Nathan Whitehorn wrote:
Thanks, Roger. That seems perfectly reasonable. I'm not sure that goal is really met by having 800 packages, though, or at least I see no particular gain relative to a handful (where things like OpenSSL or sendmail would be discrete things). (Almost) every single individual library in the base system is right now its own single-file package, which is what I am objecting to.


Hey Nathan.  I admit to not having looked at it with the goal of
consolidation.  Presumably there will be libs that can be grouped but we
should look at each consolidation's pros and cons.  Baptiste's rational
is the policy we have and, IMO, refinement should start at that (policy)
level.  The process has no doubt accelerated thanks this thread but
aside from debug, profile and a few others it's not clear if there are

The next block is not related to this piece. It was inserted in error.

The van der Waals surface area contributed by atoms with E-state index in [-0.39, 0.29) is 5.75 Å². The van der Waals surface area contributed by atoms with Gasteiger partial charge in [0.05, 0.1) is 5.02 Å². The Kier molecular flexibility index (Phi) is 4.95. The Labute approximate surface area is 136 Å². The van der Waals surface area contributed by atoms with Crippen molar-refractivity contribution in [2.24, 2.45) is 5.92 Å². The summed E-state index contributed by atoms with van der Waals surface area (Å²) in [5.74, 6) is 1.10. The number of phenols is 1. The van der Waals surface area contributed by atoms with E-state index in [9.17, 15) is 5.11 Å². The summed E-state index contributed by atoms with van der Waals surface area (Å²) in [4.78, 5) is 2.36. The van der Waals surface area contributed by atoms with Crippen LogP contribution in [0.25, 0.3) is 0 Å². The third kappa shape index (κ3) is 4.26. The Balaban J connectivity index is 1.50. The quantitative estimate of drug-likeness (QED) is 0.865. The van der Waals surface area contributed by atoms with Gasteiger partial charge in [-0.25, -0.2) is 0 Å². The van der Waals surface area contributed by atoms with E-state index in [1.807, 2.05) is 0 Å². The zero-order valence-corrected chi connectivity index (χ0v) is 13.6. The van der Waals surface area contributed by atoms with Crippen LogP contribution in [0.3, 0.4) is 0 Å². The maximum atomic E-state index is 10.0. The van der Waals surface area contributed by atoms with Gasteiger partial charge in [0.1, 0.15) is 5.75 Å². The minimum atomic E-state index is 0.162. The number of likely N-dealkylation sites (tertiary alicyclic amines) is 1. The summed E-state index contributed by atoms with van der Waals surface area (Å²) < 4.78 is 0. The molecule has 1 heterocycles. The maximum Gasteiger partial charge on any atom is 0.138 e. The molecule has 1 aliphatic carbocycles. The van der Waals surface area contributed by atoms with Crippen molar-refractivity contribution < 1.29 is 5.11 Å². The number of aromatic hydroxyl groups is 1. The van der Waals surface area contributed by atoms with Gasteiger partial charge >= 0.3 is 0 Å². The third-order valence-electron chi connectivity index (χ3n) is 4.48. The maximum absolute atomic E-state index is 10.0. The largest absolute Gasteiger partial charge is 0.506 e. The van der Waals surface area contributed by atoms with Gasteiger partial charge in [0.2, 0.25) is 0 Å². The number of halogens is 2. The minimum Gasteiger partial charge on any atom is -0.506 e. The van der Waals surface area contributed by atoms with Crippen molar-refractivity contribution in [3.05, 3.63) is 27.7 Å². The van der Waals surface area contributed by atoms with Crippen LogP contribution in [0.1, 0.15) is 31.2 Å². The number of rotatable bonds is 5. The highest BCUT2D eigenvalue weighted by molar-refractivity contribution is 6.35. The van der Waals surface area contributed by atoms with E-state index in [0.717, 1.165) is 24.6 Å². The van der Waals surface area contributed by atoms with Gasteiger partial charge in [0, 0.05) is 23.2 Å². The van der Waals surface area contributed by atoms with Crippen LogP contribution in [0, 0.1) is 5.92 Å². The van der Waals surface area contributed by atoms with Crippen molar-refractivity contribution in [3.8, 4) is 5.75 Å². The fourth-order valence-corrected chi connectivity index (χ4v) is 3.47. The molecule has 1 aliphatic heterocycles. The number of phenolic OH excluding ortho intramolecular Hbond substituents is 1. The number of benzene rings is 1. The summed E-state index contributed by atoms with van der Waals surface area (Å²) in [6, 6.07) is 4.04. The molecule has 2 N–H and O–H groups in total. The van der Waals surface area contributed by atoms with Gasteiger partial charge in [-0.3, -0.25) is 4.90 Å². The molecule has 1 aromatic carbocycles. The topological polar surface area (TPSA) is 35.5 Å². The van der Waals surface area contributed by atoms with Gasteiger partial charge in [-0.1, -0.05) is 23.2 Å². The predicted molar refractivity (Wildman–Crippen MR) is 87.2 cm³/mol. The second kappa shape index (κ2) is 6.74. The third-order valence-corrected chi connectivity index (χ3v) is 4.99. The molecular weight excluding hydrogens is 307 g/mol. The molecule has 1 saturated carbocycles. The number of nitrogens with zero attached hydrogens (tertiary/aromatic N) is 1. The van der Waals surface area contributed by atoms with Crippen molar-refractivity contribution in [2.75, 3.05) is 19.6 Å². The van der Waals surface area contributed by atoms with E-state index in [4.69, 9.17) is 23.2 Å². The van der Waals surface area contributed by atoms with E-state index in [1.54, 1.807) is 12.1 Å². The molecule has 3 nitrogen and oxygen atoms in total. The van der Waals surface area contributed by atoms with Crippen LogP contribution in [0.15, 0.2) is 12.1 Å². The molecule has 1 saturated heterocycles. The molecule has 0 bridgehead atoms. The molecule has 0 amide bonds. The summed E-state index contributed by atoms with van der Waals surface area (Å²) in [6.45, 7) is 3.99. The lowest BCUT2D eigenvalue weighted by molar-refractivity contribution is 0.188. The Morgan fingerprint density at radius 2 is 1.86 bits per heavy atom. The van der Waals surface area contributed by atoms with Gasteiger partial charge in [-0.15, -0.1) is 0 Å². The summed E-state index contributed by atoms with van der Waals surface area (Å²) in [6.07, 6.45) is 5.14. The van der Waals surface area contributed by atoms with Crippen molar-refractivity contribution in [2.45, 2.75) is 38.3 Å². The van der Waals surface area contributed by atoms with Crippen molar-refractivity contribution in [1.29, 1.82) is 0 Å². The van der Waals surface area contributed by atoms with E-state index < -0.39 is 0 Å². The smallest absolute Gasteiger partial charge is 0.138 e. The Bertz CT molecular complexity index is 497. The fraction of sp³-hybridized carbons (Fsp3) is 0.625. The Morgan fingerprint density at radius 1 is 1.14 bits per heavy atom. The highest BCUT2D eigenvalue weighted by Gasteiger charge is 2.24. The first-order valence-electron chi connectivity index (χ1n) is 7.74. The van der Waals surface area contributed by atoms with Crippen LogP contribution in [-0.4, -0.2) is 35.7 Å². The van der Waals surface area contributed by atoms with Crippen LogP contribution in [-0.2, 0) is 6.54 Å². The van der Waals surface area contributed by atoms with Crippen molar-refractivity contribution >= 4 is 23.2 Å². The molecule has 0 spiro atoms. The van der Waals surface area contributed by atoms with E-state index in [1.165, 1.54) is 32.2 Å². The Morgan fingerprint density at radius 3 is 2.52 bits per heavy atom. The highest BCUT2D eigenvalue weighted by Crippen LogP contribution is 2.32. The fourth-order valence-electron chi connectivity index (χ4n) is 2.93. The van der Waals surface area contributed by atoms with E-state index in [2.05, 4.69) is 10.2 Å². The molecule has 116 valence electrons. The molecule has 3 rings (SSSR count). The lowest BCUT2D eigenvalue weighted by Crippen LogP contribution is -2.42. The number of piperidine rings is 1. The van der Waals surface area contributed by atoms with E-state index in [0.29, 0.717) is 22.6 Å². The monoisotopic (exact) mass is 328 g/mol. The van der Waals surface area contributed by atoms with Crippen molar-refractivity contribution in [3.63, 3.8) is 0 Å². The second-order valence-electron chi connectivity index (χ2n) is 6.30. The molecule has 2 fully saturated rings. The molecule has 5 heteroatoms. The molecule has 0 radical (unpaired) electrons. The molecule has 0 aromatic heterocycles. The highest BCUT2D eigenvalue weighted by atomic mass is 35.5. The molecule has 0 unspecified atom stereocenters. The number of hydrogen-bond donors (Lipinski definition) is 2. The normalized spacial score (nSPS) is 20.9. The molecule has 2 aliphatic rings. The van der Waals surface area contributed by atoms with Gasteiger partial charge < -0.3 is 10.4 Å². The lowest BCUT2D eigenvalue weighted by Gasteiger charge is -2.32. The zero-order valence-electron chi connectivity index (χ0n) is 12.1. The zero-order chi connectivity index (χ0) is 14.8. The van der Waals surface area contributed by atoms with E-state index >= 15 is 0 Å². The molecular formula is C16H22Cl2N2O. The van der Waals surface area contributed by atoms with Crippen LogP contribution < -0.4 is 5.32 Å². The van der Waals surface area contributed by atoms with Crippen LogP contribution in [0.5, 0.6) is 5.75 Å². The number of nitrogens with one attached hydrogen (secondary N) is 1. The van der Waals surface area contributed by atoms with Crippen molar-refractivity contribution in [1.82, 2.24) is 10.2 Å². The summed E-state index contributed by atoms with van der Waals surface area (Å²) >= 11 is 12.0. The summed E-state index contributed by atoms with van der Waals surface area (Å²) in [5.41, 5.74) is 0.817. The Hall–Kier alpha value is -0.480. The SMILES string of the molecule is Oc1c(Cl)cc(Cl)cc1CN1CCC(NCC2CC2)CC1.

grouping policies that would significantly bridge the gap between our
respective goals.

It's critical that we look at other distribution's package systems.  My
count packages on Linux and monolithinc-base FreeBSD desktops is about
2,500 and 700 respectively.  Adding 383 base packages (assuming no debug
or profile) would push this 28% ratio to 43% of Linux' package count.
Of course servers will be different and our FreeBSD package counts would
rise from the low to mid 100s to over 600 which is still only 60-70% of
the packages on Linux servers I have access to.  Having managed Linux
systems with 1000 to 3000 packages I can't say that I have real concerns
for pkgng in this regard.  The package management tools have to scale of
course but on a KIS scale more packages = less time spent for a given
level of functionality and security (in my experience).

I hope we can look forward to some top-level policy suggestions to
further refine the base package schema.

Roger
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